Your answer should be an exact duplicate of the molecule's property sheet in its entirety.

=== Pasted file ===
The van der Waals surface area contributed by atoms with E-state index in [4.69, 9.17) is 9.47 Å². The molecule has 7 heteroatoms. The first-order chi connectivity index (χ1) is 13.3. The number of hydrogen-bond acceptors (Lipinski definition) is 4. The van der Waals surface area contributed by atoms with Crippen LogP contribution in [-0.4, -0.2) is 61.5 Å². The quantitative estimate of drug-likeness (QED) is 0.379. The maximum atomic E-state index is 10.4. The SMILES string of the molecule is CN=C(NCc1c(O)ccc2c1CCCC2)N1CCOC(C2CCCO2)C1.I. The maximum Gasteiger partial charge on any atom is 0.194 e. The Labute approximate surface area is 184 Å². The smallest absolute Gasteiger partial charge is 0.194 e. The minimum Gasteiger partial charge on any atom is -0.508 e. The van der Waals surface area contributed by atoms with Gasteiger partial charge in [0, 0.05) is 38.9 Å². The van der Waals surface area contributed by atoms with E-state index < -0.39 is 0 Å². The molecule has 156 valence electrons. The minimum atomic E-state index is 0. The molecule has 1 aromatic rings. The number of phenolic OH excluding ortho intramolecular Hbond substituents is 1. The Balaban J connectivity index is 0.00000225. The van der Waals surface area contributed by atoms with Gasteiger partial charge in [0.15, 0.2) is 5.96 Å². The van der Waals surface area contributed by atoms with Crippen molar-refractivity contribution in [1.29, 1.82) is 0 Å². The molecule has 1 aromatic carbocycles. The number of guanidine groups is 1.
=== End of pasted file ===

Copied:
The van der Waals surface area contributed by atoms with E-state index in [4.69, 9.17) is 9.47 Å². The molecule has 7 heteroatoms. The first-order chi connectivity index (χ1) is 13.3. The number of hydrogen-bond acceptors (Lipinski definition) is 4. The van der Waals surface area contributed by atoms with Crippen LogP contribution in [-0.4, -0.2) is 61.5 Å². The quantitative estimate of drug-likeness (QED) is 0.379. The maximum atomic E-state index is 10.4. The SMILES string of the molecule is CN=C(NCc1c(O)ccc2c1CCCC2)N1CCOC(C2CCCO2)C1.I. The maximum Gasteiger partial charge on any atom is 0.194 e. The Labute approximate surface area is 184 Å². The smallest absolute Gasteiger partial charge is 0.194 e. The minimum Gasteiger partial charge on any atom is -0.508 e. The van der Waals surface area contributed by atoms with Gasteiger partial charge in [0, 0.05) is 38.9 Å². The van der Waals surface area contributed by atoms with E-state index < -0.39 is 0 Å². The molecule has 156 valence electrons. The minimum atomic E-state index is 0. The molecule has 1 aromatic rings. The number of phenolic OH excluding ortho intramolecular Hbond substituents is 1. The Balaban J connectivity index is 0.00000225. The van der Waals surface area contributed by atoms with Gasteiger partial charge in [0.15, 0.2) is 5.96 Å². The van der Waals surface area contributed by atoms with Crippen molar-refractivity contribution in [1.29, 1.82) is 0 Å². The molecule has 1 aromatic carbocycles. The number of guanidine groups is 1.